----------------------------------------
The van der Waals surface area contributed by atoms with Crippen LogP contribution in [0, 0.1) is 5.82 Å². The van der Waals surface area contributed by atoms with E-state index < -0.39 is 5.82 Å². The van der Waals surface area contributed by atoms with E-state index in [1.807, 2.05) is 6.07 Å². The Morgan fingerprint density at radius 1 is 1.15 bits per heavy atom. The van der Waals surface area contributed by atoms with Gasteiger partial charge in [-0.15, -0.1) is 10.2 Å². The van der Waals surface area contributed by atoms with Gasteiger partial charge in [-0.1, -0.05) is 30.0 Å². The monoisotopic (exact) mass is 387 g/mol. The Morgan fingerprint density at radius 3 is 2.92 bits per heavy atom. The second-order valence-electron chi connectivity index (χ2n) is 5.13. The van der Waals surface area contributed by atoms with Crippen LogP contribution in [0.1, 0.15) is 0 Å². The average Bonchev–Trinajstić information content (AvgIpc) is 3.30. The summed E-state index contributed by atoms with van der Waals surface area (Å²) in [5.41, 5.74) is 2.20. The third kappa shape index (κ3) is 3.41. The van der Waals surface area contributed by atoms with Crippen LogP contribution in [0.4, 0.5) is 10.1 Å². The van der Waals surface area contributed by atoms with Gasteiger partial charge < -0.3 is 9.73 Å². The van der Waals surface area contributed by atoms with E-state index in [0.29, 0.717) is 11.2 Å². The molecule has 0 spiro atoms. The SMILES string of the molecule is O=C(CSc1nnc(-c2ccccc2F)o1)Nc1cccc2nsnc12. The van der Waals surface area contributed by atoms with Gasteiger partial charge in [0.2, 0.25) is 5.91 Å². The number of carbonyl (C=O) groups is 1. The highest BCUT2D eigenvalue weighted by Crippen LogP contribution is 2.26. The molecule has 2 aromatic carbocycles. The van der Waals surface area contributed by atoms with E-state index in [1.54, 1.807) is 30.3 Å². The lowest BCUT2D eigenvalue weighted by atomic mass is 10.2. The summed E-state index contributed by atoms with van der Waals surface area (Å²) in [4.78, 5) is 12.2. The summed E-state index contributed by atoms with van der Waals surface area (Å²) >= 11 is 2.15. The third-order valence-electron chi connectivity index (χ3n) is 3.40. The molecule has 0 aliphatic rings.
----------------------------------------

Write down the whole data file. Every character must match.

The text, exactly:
The van der Waals surface area contributed by atoms with Crippen LogP contribution in [0, 0.1) is 5.82 Å². The van der Waals surface area contributed by atoms with E-state index < -0.39 is 5.82 Å². The van der Waals surface area contributed by atoms with E-state index in [1.807, 2.05) is 6.07 Å². The Morgan fingerprint density at radius 1 is 1.15 bits per heavy atom. The van der Waals surface area contributed by atoms with Gasteiger partial charge in [-0.15, -0.1) is 10.2 Å². The van der Waals surface area contributed by atoms with Gasteiger partial charge in [-0.1, -0.05) is 30.0 Å². The monoisotopic (exact) mass is 387 g/mol. The Morgan fingerprint density at radius 3 is 2.92 bits per heavy atom. The second-order valence-electron chi connectivity index (χ2n) is 5.13. The van der Waals surface area contributed by atoms with Crippen LogP contribution in [0.1, 0.15) is 0 Å². The average Bonchev–Trinajstić information content (AvgIpc) is 3.30. The summed E-state index contributed by atoms with van der Waals surface area (Å²) in [5.41, 5.74) is 2.20. The third kappa shape index (κ3) is 3.41. The van der Waals surface area contributed by atoms with Crippen LogP contribution in [0.4, 0.5) is 10.1 Å². The van der Waals surface area contributed by atoms with Gasteiger partial charge < -0.3 is 9.73 Å². The van der Waals surface area contributed by atoms with E-state index in [0.29, 0.717) is 11.2 Å². The molecule has 0 spiro atoms. The SMILES string of the molecule is O=C(CSc1nnc(-c2ccccc2F)o1)Nc1cccc2nsnc12. The van der Waals surface area contributed by atoms with Gasteiger partial charge in [0.2, 0.25) is 5.91 Å². The number of carbonyl (C=O) groups is 1. The highest BCUT2D eigenvalue weighted by Crippen LogP contribution is 2.26. The molecule has 2 aromatic carbocycles. The van der Waals surface area contributed by atoms with E-state index in [1.54, 1.807) is 30.3 Å². The lowest BCUT2D eigenvalue weighted by atomic mass is 10.2. The summed E-state index contributed by atoms with van der Waals surface area (Å²) in [4.78, 5) is 12.2. The summed E-state index contributed by atoms with van der Waals surface area (Å²) >= 11 is 2.15. The third-order valence-electron chi connectivity index (χ3n) is 3.40. The molecule has 0 aliphatic rings.